A somatoform disorder involving excessive concern about health and disease.
A legal term, not a psychological or psychiatric one, referring to a person who is unable, because of a mental disorder or defect, to conform his or her behavior to the law.
Major depressive disorder
A mood disorder that occurs when a person exhibits the lethargy, feelings of worthlessness, or loss of interest in family, friends, and activities characteristic of depression for more than a two-week period and for no discernible reason.
A wildly optimistic, euphoric, hyperactive state that alternates with depression in the bipolar disorder
Medical model
The view that mental disorders are diseases that, like ordinary physical diseases, have objective physical causes and require specific treatments.
Mood disorders
Abnormal disturbances in emotion or mood, including bipolar disorder and unipolar disorder; also called affective disorders.
Narcissistic personality disorder
Characterized by a grandiose sense of self-importance, a preoccupation with fantasies of success or power, and a need for constant attention or admiration.
Before the DSM-IV, this term was used as a label for subjective distress or self-defeating behavior that did not shows signs of brain abnormalities or grossly irrational thinking.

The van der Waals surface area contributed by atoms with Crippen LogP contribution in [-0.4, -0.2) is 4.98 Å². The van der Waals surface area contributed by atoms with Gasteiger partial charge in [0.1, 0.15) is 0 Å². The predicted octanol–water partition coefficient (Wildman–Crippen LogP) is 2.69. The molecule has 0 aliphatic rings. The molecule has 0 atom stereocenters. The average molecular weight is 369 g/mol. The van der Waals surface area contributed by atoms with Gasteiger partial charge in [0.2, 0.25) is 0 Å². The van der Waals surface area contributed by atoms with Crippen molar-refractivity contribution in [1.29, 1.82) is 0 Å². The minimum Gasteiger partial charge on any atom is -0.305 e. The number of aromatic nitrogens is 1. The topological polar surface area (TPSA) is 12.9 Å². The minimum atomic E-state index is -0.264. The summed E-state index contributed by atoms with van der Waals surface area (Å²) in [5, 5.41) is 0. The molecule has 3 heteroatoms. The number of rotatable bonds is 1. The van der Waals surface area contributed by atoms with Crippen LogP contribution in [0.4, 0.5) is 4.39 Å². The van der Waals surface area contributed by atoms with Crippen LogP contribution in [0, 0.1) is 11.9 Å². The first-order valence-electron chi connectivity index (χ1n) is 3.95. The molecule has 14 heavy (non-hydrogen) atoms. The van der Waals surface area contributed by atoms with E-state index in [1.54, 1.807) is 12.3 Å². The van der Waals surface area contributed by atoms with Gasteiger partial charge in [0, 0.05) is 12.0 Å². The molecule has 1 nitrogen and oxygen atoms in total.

Obsessive-compulsive disorder (OCD)
A condition characterized by patterns of persistent, unwanted thoughts and behaviors.
Panic disorder
A disturbance marked by panic attacks that have no obvious connection with events in the person's present experience; unlike generalized anxiety disorder, the victim is usually free of anxiety between panic attacks.
Personality disorder
Conditions involving a chronic, pervasive, inflexible, and maladaptive pattern of thinking, emotion, social relationships, or impulse control.
A group of anxiety disorders involving a pathological fear of a specific object or situation.
Post-Traumatic Stress Disorder (PTSD)
An anxiety disorder characterized by haunting memories, nightmares, social withdrawal, jumpy anxiety, and/or insomnia lasting four weeks ore more following a traumatic experience.
Post-Traumatic Growth
Refers to positive psychological changes that may result from dealing with extremely challenging circumstances
Preparedness hypothesis
The notion that we have an innate tendency, acquired through natural selection, to respond quickly and automatically to stimuli that posed a survival threat to our ancestors.
Any pattern of emotions, behaviors, or thoughts inappropriate to the situation and leading to personal distress or the inability to achieve important goals.
A disorder involving profound disturbances in perception, rational thinking, or affect.
A psychotic disorder involving distortions in thoughts, perceptions, and/or emotions.
Seasonal affective disorder (SAD)
Believed to be a form of depression caused by deprivation of sunlight.
Social-cognitive-behavioral approach
A psychological alternative to the medical model that views psychological disorder through a combination of the social, cognitive, and behavioral perspectives.
Somatoform disorders
Psychological problems appearing in the form of bodily symptoms or physical complaints, such as weakness or excessive worry about disease; include conversion disorder and hypochondriasis.